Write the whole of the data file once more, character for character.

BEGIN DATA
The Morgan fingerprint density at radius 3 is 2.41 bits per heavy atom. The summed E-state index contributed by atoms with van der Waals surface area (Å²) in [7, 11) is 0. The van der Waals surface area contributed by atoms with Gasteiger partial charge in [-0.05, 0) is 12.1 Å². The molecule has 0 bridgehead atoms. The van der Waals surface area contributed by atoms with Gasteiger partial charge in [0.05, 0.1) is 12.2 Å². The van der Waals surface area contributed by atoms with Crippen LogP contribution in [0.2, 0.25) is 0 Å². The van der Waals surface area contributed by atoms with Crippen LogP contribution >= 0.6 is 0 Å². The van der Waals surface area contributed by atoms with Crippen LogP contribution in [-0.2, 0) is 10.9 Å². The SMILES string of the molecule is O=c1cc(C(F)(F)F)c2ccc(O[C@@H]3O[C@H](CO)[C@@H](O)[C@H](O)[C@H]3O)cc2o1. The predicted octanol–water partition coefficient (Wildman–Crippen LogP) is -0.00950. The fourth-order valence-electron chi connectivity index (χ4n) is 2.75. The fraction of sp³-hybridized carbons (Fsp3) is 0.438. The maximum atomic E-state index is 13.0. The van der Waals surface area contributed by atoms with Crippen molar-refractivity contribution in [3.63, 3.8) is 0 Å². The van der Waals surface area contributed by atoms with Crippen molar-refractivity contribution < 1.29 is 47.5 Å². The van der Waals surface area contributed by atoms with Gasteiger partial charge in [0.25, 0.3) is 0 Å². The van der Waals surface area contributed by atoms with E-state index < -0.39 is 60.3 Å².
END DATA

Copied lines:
The Morgan fingerprint density at radius 3 is 2.41 bits per heavy atom. The summed E-state index contributed by atoms with van der Waals surface area (Å²) in [7, 11) is 0. The van der Waals surface area contributed by atoms with Gasteiger partial charge in [-0.05, 0) is 12.1 Å². The molecule has 0 bridgehead atoms. The van der Waals surface area contributed by atoms with Gasteiger partial charge in [0.05, 0.1) is 12.2 Å². The van der Waals surface area contributed by atoms with Crippen LogP contribution in [0.2, 0.25) is 0 Å². The van der Waals surface area contributed by atoms with Crippen LogP contribution >= 0.6 is 0 Å². The van der Waals surface area contributed by atoms with Crippen LogP contribution in [-0.2, 0) is 10.9 Å². The SMILES string of the molecule is O=c1cc(C(F)(F)F)c2ccc(O[C@@H]3O[C@H](CO)[C@@H](O)[C@H](O)[C@H]3O)cc2o1. The predicted octanol–water partition coefficient (Wildman–Crippen LogP) is -0.00950. The fourth-order valence-electron chi connectivity index (χ4n) is 2.75. The fraction of sp³-hybridized carbons (Fsp3) is 0.438. The maximum atomic E-state index is 13.0. The van der Waals surface area contributed by atoms with Crippen molar-refractivity contribution in [3.63, 3.8) is 0 Å². The van der Waals surface area contributed by atoms with Crippen molar-refractivity contribution < 1.29 is 47.5 Å². The van der Waals surface area contributed by atoms with Gasteiger partial charge in [0.25, 0.3) is 0 Å². The van der Waals surface area contributed by atoms with E-state index < -0.39 is 60.3 Å².